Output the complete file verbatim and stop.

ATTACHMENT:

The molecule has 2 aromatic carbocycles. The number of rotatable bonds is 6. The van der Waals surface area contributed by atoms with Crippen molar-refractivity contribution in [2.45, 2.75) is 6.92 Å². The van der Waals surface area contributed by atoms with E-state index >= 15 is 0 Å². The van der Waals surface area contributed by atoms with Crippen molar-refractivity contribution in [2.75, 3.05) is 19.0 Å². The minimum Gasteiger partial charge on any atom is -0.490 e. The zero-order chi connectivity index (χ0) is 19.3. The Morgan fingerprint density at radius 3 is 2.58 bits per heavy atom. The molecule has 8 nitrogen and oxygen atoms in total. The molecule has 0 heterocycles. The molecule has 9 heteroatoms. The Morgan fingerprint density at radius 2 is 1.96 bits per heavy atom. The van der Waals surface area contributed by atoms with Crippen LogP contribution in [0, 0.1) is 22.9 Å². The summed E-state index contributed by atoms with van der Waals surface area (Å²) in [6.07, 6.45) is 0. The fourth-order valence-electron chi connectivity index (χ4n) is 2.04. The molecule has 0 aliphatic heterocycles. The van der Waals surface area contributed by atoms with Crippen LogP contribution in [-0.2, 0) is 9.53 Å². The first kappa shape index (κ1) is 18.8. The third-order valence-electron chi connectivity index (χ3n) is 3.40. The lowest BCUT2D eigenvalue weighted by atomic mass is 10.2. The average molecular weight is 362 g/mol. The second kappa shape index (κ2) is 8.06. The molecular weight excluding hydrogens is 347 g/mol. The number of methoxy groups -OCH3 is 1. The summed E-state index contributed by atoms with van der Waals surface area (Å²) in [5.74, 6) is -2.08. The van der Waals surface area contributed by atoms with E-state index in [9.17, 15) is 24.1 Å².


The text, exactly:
The molecule has 2 aromatic carbocycles. The number of rotatable bonds is 6. The van der Waals surface area contributed by atoms with Crippen molar-refractivity contribution in [2.45, 2.75) is 6.92 Å². The van der Waals surface area contributed by atoms with E-state index >= 15 is 0 Å². The van der Waals surface area contributed by atoms with Crippen molar-refractivity contribution in [2.75, 3.05) is 19.0 Å². The minimum Gasteiger partial charge on any atom is -0.490 e. The zero-order chi connectivity index (χ0) is 19.3. The Morgan fingerprint density at radius 3 is 2.58 bits per heavy atom. The molecule has 8 nitrogen and oxygen atoms in total. The molecule has 0 heterocycles. The molecule has 9 heteroatoms. The Morgan fingerprint density at radius 2 is 1.96 bits per heavy atom. The van der Waals surface area contributed by atoms with Crippen LogP contribution in [0, 0.1) is 22.9 Å². The summed E-state index contributed by atoms with van der Waals surface area (Å²) in [6.07, 6.45) is 0. The fourth-order valence-electron chi connectivity index (χ4n) is 2.04. The molecule has 0 aliphatic heterocycles. The van der Waals surface area contributed by atoms with Crippen LogP contribution in [-0.2, 0) is 9.53 Å². The first kappa shape index (κ1) is 18.8. The third-order valence-electron chi connectivity index (χ3n) is 3.40. The lowest BCUT2D eigenvalue weighted by atomic mass is 10.2. The average molecular weight is 362 g/mol. The second kappa shape index (κ2) is 8.06. The molecular weight excluding hydrogens is 347 g/mol. The number of methoxy groups -OCH3 is 1. The summed E-state index contributed by atoms with van der Waals surface area (Å²) in [5.74, 6) is -2.08. The van der Waals surface area contributed by atoms with E-state index in [9.17, 15) is 24.1 Å².